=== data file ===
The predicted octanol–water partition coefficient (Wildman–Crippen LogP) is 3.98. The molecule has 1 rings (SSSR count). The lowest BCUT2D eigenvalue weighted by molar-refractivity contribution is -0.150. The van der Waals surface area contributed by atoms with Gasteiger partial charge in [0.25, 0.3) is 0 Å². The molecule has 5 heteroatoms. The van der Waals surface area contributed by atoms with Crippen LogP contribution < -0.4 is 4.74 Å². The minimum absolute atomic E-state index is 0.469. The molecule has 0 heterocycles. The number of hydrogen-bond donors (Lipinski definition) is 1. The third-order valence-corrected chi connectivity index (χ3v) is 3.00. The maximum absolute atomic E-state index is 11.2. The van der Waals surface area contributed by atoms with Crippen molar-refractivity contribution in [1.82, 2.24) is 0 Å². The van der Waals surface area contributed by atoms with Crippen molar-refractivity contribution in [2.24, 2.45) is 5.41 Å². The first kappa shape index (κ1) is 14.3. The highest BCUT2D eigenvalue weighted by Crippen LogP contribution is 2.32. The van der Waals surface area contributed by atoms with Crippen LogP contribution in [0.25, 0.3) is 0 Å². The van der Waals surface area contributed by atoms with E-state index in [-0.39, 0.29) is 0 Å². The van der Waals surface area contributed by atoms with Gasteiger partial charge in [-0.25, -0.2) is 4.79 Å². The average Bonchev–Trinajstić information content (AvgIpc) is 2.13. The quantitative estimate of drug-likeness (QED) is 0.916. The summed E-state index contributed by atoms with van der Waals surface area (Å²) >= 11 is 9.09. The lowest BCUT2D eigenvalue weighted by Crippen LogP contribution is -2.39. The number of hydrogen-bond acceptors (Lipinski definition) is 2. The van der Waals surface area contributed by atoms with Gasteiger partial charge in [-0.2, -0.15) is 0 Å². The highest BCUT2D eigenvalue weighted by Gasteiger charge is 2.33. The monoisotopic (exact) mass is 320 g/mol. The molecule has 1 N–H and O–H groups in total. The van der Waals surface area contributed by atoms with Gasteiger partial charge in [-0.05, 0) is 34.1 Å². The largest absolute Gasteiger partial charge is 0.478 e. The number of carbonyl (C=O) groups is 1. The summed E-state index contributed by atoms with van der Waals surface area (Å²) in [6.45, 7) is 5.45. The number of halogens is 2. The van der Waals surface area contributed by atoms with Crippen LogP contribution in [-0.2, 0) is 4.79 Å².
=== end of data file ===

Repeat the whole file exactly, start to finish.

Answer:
The predicted octanol–water partition coefficient (Wildman–Crippen LogP) is 3.98. The molecule has 1 rings (SSSR count). The lowest BCUT2D eigenvalue weighted by molar-refractivity contribution is -0.150. The van der Waals surface area contributed by atoms with Gasteiger partial charge in [0.25, 0.3) is 0 Å². The molecule has 5 heteroatoms. The van der Waals surface area contributed by atoms with Crippen LogP contribution < -0.4 is 4.74 Å². The minimum absolute atomic E-state index is 0.469. The molecule has 0 heterocycles. The number of hydrogen-bond donors (Lipinski definition) is 1. The third-order valence-corrected chi connectivity index (χ3v) is 3.00. The maximum absolute atomic E-state index is 11.2. The van der Waals surface area contributed by atoms with Crippen molar-refractivity contribution in [1.82, 2.24) is 0 Å². The van der Waals surface area contributed by atoms with Crippen molar-refractivity contribution in [2.24, 2.45) is 5.41 Å². The first kappa shape index (κ1) is 14.3. The highest BCUT2D eigenvalue weighted by Crippen LogP contribution is 2.32. The van der Waals surface area contributed by atoms with Crippen LogP contribution in [0.25, 0.3) is 0 Å². The van der Waals surface area contributed by atoms with E-state index in [-0.39, 0.29) is 0 Å². The van der Waals surface area contributed by atoms with Gasteiger partial charge in [-0.25, -0.2) is 4.79 Å². The average Bonchev–Trinajstić information content (AvgIpc) is 2.13. The quantitative estimate of drug-likeness (QED) is 0.916. The summed E-state index contributed by atoms with van der Waals surface area (Å²) >= 11 is 9.09. The lowest BCUT2D eigenvalue weighted by Crippen LogP contribution is -2.39. The number of hydrogen-bond acceptors (Lipinski definition) is 2. The van der Waals surface area contributed by atoms with Gasteiger partial charge in [-0.2, -0.15) is 0 Å². The highest BCUT2D eigenvalue weighted by Gasteiger charge is 2.33. The monoisotopic (exact) mass is 320 g/mol. The molecule has 1 N–H and O–H groups in total. The van der Waals surface area contributed by atoms with Gasteiger partial charge in [-0.05, 0) is 34.1 Å². The largest absolute Gasteiger partial charge is 0.478 e. The number of carbonyl (C=O) groups is 1. The summed E-state index contributed by atoms with van der Waals surface area (Å²) in [6.45, 7) is 5.45. The number of halogens is 2. The van der Waals surface area contributed by atoms with Crippen LogP contribution in [-0.2, 0) is 4.79 Å².